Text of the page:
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They claim independent research found that Facebook scans messages for links to other websites and other data, and then profits from it by sharing it with data aggregators, advertisers and marketers.
The lawsuit says Facebook users are likely to reveal facts about themselves that they would not otherwise because they believe they are communicating on a service free from surveillance.
"Thus, Facebook has positioned itself to acquire pieces of the users' profiles that are likely unavailable to other data aggregators,” the lawsuit says.
Facebook has denied the claims, saying they are "without merit,” adding that the company will defend itself “vigorously”.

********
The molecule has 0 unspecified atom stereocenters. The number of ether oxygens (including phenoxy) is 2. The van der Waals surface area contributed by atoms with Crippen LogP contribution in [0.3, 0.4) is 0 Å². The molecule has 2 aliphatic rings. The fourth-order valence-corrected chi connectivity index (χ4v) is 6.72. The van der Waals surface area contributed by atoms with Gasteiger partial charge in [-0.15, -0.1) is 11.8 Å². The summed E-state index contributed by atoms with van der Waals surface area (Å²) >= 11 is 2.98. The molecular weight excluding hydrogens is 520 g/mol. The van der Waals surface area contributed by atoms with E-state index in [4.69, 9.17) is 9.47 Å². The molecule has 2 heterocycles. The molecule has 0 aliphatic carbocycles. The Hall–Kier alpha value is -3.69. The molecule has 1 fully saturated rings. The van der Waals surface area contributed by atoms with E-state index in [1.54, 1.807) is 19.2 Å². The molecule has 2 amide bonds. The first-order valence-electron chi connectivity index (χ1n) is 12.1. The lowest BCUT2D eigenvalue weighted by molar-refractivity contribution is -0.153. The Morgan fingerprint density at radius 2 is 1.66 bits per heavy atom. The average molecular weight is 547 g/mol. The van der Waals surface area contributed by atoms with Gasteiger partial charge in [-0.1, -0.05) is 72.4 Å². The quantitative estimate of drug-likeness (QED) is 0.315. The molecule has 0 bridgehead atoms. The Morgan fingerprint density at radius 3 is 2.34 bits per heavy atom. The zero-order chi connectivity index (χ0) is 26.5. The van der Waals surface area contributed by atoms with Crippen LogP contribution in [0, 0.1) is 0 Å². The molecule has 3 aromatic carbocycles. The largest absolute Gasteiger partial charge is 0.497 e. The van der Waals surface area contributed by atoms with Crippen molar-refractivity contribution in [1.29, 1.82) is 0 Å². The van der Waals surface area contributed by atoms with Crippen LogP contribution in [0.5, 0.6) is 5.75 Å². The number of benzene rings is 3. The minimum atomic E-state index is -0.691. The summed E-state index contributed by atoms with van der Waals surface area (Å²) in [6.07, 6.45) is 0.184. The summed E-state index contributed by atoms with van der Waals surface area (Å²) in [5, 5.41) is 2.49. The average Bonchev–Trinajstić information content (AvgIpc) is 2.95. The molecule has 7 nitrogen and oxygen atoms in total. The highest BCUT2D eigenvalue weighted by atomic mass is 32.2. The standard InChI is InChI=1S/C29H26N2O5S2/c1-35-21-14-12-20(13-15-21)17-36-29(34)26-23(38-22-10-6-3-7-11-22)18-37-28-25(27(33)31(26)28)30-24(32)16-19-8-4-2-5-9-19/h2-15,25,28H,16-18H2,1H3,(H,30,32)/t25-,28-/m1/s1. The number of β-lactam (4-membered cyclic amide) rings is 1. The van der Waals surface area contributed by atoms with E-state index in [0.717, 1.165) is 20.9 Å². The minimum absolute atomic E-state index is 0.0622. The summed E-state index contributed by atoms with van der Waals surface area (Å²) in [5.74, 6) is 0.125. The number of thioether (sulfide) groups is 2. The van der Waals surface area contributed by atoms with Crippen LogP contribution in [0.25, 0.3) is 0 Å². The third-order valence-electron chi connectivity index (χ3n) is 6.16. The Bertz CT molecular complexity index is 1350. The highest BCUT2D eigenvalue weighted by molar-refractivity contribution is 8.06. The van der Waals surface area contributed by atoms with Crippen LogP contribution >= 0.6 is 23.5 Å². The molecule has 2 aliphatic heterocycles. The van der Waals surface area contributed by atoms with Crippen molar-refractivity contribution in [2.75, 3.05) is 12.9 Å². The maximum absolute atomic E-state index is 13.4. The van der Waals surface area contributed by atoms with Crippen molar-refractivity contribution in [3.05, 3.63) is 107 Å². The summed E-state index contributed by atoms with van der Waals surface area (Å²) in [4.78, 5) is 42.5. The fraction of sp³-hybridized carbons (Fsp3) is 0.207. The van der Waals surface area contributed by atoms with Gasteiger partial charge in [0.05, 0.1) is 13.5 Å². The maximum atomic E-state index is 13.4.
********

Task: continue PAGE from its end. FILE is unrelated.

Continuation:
More on Facebook privacy
- Facebook settles privacy case with US regulators FTC
- #Compliance: Facebook privacy -- or lack of it -- comes under fire
- Facebook hackers expose private Mark Zuckerberg images to highlight security flaws
- Facebook to boost privacy controls
- How to reassess privacy settings in wake of Facebook cloaking issues
The lawsuit's plaintiffs hope to gain a class-action lawsuit that encompasses all Facebook users who have sent or received a private message on the social network in the past two years, reports Slashgear.
The claimants are seeking either $100 a day for each day of alleged violations or $10,000 for each user, according to the BBC.